When President Barack Obama announced his plans to shield millions of immigrants from deportation, Congress and the commentariat pilloried him for acting unilaterally. When President Donald Trump attempted to ban immigration from six predominantly Muslim counties, a different collection of critics attacked the action as tyrannical. Beneath this polarized political resistance lies a widely shared belief: that Congress, not the President, makes our immigration policies, dictating who can come to the United States, and who can stay, in a detailed and comprehensive legislative code.
In The President and Immigration Law, Adam Cox and Cristina Rodríguez shatter the myth that Congress controls immigration policy. Drawing on a wide range of sources-rich historical materials, unique data on immigration enforcement, and insider accounts of our nation's massive immigration bureaucracy-they tell the story of how the President became our immigration policymaker-in-chief over the course of two centuries. From founding-era debates over the Alien and Sedition Acts to Jimmy Carter's intervention during the Mariel boatlift from Cuba, presidential crisis management has played an important role in this story. Far more foundational, however, has been the ordinary executive obligation to enforce the law. Over time, the power born of that duty has become the central vehicle for making immigration policy in the United States.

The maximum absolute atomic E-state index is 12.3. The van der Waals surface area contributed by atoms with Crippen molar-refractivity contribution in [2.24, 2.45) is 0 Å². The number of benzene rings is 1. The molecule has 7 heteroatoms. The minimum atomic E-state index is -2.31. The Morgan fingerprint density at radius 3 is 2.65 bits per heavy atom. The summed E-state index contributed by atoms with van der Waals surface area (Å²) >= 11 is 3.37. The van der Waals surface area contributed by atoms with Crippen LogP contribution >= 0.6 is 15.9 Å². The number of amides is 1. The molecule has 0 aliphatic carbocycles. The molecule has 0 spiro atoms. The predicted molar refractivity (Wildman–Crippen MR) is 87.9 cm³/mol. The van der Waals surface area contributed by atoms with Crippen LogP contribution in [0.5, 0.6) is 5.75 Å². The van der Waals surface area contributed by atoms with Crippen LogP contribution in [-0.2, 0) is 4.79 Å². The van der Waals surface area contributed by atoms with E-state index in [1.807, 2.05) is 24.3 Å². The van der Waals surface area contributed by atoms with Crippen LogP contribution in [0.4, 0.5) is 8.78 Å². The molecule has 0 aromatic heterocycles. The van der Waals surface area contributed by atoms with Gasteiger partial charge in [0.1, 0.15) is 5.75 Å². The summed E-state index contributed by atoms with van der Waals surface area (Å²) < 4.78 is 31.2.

A pathbreaking account of the President's relationship to Congress, Cox and Rodríguez's analysis helps us better understand how the United States ended up running an enormous shadow immigration system-one in which nearly half of all noncitizens living in America are here in violation of the law. It also provides a blueprint for reform, one that accepts rather than laments the role the President plays in shaping the national community, while outlining strategies to curb the abuse of law enforcement authority in immigration and beyond.
Adam Cox is Robert A. Kindler Professor of Law at New York University School of Law. He is a leading expert on immigration law, voting rights, and constitutional law. His writing has appeared in the Yale Law Journal, Stanford Law Journal, Journal of Law and Economics, and many other scholarly publications, and has been covered by the New York Times, the Los Angeles Times, and others.
Cristina M. Rodriguez is Leighton Homer Surbeck Professor of Law at Yale Law School and a nationally recognized scholar of administrative, constitutional, and immigration law. Her work has been published in numerous academic journals, including the Yale Law Journal, the Columbia Law Review, and Daedelus. She also has appeared regularly in media outlets, including National Public Radio, The Washington Post, The New York Times, Democracy Journal, and Forbes. Beyond academia, she served as Deputy Assistant Attorney General for the Office of Legal Counsel in the Department of Justice during the Obama Administration and clerked for U.S. Supreme Court Justice Sandra Day O'Connor.